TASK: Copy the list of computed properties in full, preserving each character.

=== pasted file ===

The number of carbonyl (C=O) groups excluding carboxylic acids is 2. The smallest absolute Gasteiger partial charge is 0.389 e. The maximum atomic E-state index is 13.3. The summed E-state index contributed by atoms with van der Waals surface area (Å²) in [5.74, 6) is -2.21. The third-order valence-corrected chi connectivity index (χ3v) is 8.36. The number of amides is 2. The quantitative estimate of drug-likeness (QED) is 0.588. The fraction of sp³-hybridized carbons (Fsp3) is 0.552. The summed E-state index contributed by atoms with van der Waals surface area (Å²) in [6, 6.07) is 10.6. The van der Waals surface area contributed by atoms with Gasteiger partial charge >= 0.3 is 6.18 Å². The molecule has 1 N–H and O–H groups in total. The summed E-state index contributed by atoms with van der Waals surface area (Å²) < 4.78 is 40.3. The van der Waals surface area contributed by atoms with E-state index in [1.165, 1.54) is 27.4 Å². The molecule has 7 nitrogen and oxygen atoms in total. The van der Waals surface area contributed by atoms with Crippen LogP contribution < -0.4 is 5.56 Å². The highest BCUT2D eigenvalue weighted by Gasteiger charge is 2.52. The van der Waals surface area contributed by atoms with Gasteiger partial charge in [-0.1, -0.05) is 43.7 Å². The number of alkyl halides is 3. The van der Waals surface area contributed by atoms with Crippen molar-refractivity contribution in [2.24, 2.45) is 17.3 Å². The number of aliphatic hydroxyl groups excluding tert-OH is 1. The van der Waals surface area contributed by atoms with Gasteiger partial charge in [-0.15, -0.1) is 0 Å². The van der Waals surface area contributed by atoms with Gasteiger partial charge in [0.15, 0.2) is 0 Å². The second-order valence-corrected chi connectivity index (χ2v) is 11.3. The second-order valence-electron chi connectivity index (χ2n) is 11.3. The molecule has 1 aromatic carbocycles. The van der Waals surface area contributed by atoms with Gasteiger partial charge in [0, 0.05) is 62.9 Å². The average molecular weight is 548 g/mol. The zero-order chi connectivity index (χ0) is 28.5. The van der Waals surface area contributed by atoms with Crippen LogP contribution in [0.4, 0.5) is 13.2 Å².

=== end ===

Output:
The number of carbonyl (C=O) groups excluding carboxylic acids is 2. The smallest absolute Gasteiger partial charge is 0.389 e. The maximum atomic E-state index is 13.3. The summed E-state index contributed by atoms with van der Waals surface area (Å²) in [5.74, 6) is -2.21. The third-order valence-corrected chi connectivity index (χ3v) is 8.36. The number of amides is 2. The quantitative estimate of drug-likeness (QED) is 0.588. The fraction of sp³-hybridized carbons (Fsp3) is 0.552. The summed E-state index contributed by atoms with van der Waals surface area (Å²) in [6, 6.07) is 10.6. The van der Waals surface area contributed by atoms with Gasteiger partial charge >= 0.3 is 6.18 Å². The molecule has 1 N–H and O–H groups in total. The summed E-state index contributed by atoms with van der Waals surface area (Å²) < 4.78 is 40.3. The van der Waals surface area contributed by atoms with E-state index in [1.165, 1.54) is 27.4 Å². The molecule has 7 nitrogen and oxygen atoms in total. The van der Waals surface area contributed by atoms with Crippen LogP contribution < -0.4 is 5.56 Å². The highest BCUT2D eigenvalue weighted by Gasteiger charge is 2.52. The van der Waals surface area contributed by atoms with Gasteiger partial charge in [-0.1, -0.05) is 43.7 Å². The number of alkyl halides is 3. The van der Waals surface area contributed by atoms with Crippen molar-refractivity contribution in [2.24, 2.45) is 17.3 Å². The number of aliphatic hydroxyl groups excluding tert-OH is 1. The van der Waals surface area contributed by atoms with Gasteiger partial charge in [-0.15, -0.1) is 0 Å². The van der Waals surface area contributed by atoms with Gasteiger partial charge in [0.15, 0.2) is 0 Å². The second-order valence-corrected chi connectivity index (χ2v) is 11.3. The second-order valence-electron chi connectivity index (χ2n) is 11.3. The molecule has 1 aromatic carbocycles. The van der Waals surface area contributed by atoms with Gasteiger partial charge in [0, 0.05) is 62.9 Å². The average molecular weight is 548 g/mol. The zero-order chi connectivity index (χ0) is 28.5. The van der Waals surface area contributed by atoms with Crippen LogP contribution in [0.4, 0.5) is 13.2 Å².